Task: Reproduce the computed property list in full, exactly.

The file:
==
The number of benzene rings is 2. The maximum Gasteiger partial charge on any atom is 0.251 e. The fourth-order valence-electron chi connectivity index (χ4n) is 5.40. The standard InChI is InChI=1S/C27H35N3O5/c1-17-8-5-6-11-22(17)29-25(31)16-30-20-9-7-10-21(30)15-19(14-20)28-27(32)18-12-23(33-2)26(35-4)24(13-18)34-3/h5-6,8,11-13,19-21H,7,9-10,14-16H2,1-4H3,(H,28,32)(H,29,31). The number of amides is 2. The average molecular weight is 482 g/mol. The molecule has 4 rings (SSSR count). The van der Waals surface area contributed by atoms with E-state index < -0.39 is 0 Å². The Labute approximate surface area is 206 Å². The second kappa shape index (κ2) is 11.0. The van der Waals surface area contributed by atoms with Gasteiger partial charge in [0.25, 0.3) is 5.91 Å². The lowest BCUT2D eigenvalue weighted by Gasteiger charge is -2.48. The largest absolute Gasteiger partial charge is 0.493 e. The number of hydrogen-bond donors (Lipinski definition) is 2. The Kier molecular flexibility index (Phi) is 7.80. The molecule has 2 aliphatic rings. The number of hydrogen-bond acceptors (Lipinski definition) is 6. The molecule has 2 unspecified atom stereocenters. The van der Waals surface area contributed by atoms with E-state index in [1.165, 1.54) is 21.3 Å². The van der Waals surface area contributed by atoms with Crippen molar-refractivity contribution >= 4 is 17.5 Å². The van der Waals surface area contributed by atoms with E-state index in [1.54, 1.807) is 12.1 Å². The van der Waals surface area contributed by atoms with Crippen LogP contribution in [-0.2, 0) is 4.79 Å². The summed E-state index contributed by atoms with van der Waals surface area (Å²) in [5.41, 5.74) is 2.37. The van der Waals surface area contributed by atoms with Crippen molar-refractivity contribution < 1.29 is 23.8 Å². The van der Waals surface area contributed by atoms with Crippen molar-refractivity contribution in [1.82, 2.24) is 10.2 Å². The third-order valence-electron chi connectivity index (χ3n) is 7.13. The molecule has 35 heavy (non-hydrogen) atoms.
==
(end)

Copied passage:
The number of benzene rings is 2. The maximum Gasteiger partial charge on any atom is 0.251 e. The fourth-order valence-electron chi connectivity index (χ4n) is 5.40. The standard InChI is InChI=1S/C27H35N3O5/c1-17-8-5-6-11-22(17)29-25(31)16-30-20-9-7-10-21(30)15-19(14-20)28-27(32)18-12-23(33-2)26(35-4)24(13-18)34-3/h5-6,8,11-13,19-21H,7,9-10,14-16H2,1-4H3,(H,28,32)(H,29,31). The number of amides is 2. The average molecular weight is 482 g/mol. The molecule has 4 rings (SSSR count). The van der Waals surface area contributed by atoms with E-state index < -0.39 is 0 Å². The Labute approximate surface area is 206 Å². The second kappa shape index (κ2) is 11.0. The van der Waals surface area contributed by atoms with Gasteiger partial charge in [0.25, 0.3) is 5.91 Å². The lowest BCUT2D eigenvalue weighted by Gasteiger charge is -2.48. The largest absolute Gasteiger partial charge is 0.493 e. The number of hydrogen-bond donors (Lipinski definition) is 2. The Kier molecular flexibility index (Phi) is 7.80. The molecule has 2 aliphatic rings. The number of hydrogen-bond acceptors (Lipinski definition) is 6. The molecule has 2 unspecified atom stereocenters. The van der Waals surface area contributed by atoms with E-state index in [1.165, 1.54) is 21.3 Å². The van der Waals surface area contributed by atoms with Crippen molar-refractivity contribution >= 4 is 17.5 Å². The van der Waals surface area contributed by atoms with E-state index in [1.54, 1.807) is 12.1 Å². The van der Waals surface area contributed by atoms with Crippen LogP contribution in [-0.2, 0) is 4.79 Å². The summed E-state index contributed by atoms with van der Waals surface area (Å²) in [5.41, 5.74) is 2.37. The van der Waals surface area contributed by atoms with Crippen molar-refractivity contribution < 1.29 is 23.8 Å². The van der Waals surface area contributed by atoms with Crippen molar-refractivity contribution in [1.82, 2.24) is 10.2 Å². The third-order valence-electron chi connectivity index (χ3n) is 7.13. The molecule has 35 heavy (non-hydrogen) atoms.